Disadvantaged populations do not reap the benefits of innovation. There is a lack of incentive for the drug industry to develop new drugs for the developing world’s market because this market has a limited magnitude. Simply put, there is no money to be made in the markets of poorer countries, so why incur costs of R&D for little returns?

The global patent law agreements have had the most impact on developing countries, but the United States should anticipate some impact as well. Developed countries such as the U.S. must prevent the low-priced products from being imported to the developed world. These imports would cut into this patent-protected market. To protect the developed market, the pharmaceutical industry has created ways of distinguishing low-cost drugs intended for developing countries by packaging and color.

This article raised an interesting point. How will Americans react when they discover that a drug is available to others at a far lower price? Yes, the people receiving the medicines at a discount are much less fortunate than we are, but the humanitarian angle is not a sufficient excuse for the price difference. The government and pharmaceutical companies will face political backlash. I do not think that the U.S. is currently capable of subsidizing pharmaceuticals to please the public. The coverage of pharmaceuticals  would be difficult to include in the Affordable Care Act. Alternatively, the U.S. can move toward public control of the drug prices and negotiated prices.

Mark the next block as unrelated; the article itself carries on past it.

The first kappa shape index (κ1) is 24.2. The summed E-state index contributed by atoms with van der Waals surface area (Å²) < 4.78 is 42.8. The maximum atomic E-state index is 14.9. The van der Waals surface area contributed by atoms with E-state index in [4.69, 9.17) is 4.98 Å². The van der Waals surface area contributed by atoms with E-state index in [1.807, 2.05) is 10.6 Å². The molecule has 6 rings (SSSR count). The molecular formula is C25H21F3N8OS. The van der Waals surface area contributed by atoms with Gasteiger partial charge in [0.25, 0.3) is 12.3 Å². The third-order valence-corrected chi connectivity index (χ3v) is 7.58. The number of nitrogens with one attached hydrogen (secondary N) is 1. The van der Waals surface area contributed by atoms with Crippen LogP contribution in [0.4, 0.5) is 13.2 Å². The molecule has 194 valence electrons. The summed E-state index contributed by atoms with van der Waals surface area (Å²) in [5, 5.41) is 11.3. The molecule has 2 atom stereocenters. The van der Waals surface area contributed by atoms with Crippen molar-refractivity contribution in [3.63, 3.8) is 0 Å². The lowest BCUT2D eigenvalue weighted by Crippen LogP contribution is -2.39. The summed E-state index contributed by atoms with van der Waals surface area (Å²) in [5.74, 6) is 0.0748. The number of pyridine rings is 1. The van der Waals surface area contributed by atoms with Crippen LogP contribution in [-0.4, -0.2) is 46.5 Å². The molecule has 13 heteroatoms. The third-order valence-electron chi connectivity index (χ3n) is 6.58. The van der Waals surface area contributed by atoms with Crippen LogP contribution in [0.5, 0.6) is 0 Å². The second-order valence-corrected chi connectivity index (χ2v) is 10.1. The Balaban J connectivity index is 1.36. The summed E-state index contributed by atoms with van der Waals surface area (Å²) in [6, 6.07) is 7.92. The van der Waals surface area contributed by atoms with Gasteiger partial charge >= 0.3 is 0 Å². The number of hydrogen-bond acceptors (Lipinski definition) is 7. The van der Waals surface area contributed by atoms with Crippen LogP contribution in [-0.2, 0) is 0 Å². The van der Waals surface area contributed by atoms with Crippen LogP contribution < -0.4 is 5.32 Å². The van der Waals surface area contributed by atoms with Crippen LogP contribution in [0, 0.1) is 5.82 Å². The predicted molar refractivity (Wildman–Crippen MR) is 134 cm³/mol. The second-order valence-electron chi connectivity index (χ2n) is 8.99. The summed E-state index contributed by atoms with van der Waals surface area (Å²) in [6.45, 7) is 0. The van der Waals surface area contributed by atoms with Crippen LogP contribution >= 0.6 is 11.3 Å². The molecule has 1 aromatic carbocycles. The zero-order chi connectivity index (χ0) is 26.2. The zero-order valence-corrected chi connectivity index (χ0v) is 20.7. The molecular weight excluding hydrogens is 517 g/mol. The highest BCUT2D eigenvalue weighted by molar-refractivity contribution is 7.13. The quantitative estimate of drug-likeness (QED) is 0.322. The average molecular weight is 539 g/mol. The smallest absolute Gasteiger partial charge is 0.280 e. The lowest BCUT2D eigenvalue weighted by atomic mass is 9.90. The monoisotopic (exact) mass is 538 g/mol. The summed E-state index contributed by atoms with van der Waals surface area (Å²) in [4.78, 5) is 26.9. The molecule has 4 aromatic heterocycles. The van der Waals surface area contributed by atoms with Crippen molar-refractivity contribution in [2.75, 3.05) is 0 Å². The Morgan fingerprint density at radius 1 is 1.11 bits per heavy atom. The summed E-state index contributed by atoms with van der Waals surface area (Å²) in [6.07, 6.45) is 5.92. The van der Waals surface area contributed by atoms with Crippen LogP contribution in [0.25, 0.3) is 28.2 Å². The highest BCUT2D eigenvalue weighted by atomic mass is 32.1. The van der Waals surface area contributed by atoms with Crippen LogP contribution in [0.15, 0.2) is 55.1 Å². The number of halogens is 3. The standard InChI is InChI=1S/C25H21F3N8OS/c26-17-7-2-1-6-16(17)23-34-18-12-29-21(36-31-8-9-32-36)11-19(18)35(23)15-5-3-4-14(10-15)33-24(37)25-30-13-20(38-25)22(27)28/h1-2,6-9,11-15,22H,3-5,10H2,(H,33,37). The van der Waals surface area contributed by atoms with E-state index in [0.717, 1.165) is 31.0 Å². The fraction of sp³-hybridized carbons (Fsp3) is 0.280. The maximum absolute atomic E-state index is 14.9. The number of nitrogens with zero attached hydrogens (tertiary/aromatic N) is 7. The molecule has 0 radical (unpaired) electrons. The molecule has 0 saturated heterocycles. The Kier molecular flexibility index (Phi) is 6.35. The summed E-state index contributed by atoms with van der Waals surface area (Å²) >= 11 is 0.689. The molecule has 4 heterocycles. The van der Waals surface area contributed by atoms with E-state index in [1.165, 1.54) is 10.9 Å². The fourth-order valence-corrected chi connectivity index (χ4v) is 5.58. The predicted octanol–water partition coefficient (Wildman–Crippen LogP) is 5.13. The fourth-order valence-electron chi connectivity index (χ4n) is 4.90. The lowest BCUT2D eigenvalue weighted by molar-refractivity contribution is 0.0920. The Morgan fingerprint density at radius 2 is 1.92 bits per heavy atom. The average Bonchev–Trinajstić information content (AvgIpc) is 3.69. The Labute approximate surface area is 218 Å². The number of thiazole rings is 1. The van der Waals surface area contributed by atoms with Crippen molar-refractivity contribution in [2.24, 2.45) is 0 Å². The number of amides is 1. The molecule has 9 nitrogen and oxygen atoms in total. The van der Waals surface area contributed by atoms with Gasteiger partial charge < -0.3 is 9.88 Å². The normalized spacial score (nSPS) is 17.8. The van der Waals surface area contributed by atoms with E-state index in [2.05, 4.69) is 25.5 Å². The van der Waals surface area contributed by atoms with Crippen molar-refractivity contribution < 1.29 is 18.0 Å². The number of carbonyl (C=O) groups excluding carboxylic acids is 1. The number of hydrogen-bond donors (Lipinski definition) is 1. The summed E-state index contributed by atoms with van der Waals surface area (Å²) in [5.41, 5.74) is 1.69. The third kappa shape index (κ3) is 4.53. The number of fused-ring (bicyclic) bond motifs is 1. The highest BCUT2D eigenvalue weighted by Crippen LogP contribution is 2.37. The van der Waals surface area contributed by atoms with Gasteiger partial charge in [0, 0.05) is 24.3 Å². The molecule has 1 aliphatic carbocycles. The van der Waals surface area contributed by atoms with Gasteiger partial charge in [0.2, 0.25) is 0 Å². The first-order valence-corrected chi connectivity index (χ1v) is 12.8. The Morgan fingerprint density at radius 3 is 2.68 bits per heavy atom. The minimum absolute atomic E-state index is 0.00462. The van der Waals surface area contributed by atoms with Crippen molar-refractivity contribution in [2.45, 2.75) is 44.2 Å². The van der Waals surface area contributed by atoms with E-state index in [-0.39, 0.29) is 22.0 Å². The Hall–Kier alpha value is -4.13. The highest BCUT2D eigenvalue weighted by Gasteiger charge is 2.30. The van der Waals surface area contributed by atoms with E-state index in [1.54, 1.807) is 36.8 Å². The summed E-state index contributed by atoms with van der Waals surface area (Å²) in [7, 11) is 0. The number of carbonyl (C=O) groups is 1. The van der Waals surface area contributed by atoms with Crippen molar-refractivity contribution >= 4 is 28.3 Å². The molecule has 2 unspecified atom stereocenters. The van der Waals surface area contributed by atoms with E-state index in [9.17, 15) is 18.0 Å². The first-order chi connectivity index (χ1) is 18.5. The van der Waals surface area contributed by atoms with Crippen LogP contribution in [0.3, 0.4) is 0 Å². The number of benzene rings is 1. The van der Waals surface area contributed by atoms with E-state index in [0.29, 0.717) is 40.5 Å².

The article was written to discuss a global issue, throughly presenting each stakeholder’s vantage point. I had not been aware of the politics of patent laws as it pertains to the drug industry; the article did a great job of summarizing the issues and the history.

Let’s tap into the potential of the Human Rights Framework

Dilemmas in decision-making are invariably apart of global health policy. With the variety of international actors, stakeholders, and opinions, it’s easy to see why implementing new global health policies, through ingenious and innovative, are hindered by the stalemate that is governmental bureaucracy and political agendas. However, there potentially exists a framework to navigate around these highlighted challenges – human rights.


“The right of everyone to the enjoyment of the highest attainable standard of physical and mental health.”